Montepescali (Italian: [ˌmontepeˈskaːli]) is a small town in southern Tuscany, Italy, a frazione of the comune of Grosseto. The site, from which the scenic panorama of the coastal strip and the Tuscan Archipelago up to Corsica can be seen, is also known as "Terrace or balcony of the Maremma".
|Elevation||222 m (728 ft)|
|Time zone||UTC+1 (CET)|
|• Summer (DST)||UTC+2 (CEST)|
It has always been an agricultural center. Extensive olive groves and vineyards are present on the hill.
- Walls of Montepescali. From the Middle Ages (with some later changes later) they formed an elliptical shape enclosing the entire village. The defensive functions are confirmed by the presence of some towers, leaning at regular intervals along the outer perimeter, and a bulwark at the southern ends added during the 16th century.
- Tower of Belvedere, of medieval origins. It presents a semicircular section, leaning against the wall on the west side just north of Porta Vecchia; the Church of the Santissima Annunziata stood outside the circle in its vicinity.
- Tower of Guascone, one of the oldest towers. It stands leaning against the north-eastern part of the wall, not far from Porta Nuova. It presents a rectangular section, and it is dedicated to the commander of the troops who defended Montepescali from the siege of 1555.
- Porta Vecchia and Porta Nuova, the two doors of the walls.
- Three-pointed bulwark, a feature added to the Roman fortress in the 16th century. Its various renovations of the last century have transformed it into a rooftop terrace.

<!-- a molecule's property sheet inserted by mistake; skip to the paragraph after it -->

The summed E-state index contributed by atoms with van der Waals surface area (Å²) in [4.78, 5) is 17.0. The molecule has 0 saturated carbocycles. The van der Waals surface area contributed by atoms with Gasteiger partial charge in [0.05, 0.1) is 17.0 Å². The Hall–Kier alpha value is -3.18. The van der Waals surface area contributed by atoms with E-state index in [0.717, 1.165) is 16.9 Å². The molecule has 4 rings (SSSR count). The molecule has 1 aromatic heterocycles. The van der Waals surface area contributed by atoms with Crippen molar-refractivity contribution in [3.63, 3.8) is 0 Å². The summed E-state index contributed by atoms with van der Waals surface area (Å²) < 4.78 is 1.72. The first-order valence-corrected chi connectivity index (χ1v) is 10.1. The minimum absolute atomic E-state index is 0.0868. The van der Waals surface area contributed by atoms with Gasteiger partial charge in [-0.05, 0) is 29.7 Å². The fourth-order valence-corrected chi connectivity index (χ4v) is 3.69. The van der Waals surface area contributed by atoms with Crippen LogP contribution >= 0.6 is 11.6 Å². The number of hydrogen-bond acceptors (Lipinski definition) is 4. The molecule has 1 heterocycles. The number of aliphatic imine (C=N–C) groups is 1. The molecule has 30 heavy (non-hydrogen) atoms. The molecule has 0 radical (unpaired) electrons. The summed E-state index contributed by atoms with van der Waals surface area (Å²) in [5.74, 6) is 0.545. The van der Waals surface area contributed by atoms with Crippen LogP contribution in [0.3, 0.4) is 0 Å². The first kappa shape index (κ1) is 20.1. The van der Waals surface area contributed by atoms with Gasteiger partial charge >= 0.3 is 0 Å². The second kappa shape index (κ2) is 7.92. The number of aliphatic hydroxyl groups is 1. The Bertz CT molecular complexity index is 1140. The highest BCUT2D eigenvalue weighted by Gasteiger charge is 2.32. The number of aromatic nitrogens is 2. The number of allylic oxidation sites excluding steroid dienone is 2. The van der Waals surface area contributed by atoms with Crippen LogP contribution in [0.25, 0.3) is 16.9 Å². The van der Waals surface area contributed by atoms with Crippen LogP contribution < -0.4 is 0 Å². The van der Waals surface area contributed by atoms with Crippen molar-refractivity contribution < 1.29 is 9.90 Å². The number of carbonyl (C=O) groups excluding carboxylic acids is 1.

- Cassero Senese, a medieval architectural complex that includes the clock tower. It was originally the Convent and Church of Santa Cecilia, then destroyed and became firstly a fortress of the Aldobrandeschi and then a cassero of the Sienese, who later renovated it into a Courthouse.
- Palazzo dei Priori, of medieval origin, was the headquarters of the free commune of Montepescali; after the latter lost its independence, the building was sold to some individuals who have renovated it several times at later dates. These altered its appearance, while maintaining the stylistic elements of the construction period.
- Palazzo Grottanelli
- Palazzo Guadagni
- Palazzo Guicciardini Corsi Salviati
- Palazzo Tolomei
- Palazzo Lazzeretti Concialini
- Church of San Niccolò (11th century), preserving a cycle of frescoes of the Sienese school dated 1389.
- Church of Santi Stefano e Lorenzo, dating from the twelfth century and it also conserved frescoes of the Sienese school (14th century).
- Church of the Santissima Annunziata, built during the 14th century outside the walls in front of the Tower of Belvedere, in subsequent centuries it has been completely transformed into a residential building, losing its original appearance.
- The medieval church of San Leonardo, now destroyed.
- The Cemetery, built in the 18th century at the behest of the Duke Peter Leopold of Tuscany, it is at the foot of the village.
- Church of the Madonna delle Grazie, built outside the country in the 13th century and enlarged in the 17th century. It was deconsecrated and deprived of its decor in the 18th century. Now it is a ruin.
- Hermitage of Santa Maria Maddalena, a ruin with style elements from the Romanesque period. It was the seat of Guglielmites before its final abandonment occurred in the 18th century.
- Museum of local history Ildebrando Imberciadori, the ethnographic museum of the town. The exhibit areas are home to a collection of farm machinery and tools of farm life, but there is also archaeological evidence and documents that illustrate that a very long time passed between the Etruscan period and the Roman period, the Middle Ages and the Medici era.
- Aldo Mazzolai. Guida della Maremma. Percorsi tra arte e natura. Florence, Le Lettere, 1997.
- Giuseppe Guerrini. Torri e Castelli della provincia di Grosseto (Amministrazione Provinciale di Grosseto). Siena, Nuova Immagine Editrice, 1999.
- Carlo Citter. Guida agli edifici sacri della Maremma. Siena, Nuova Immagine Editrice, 2002.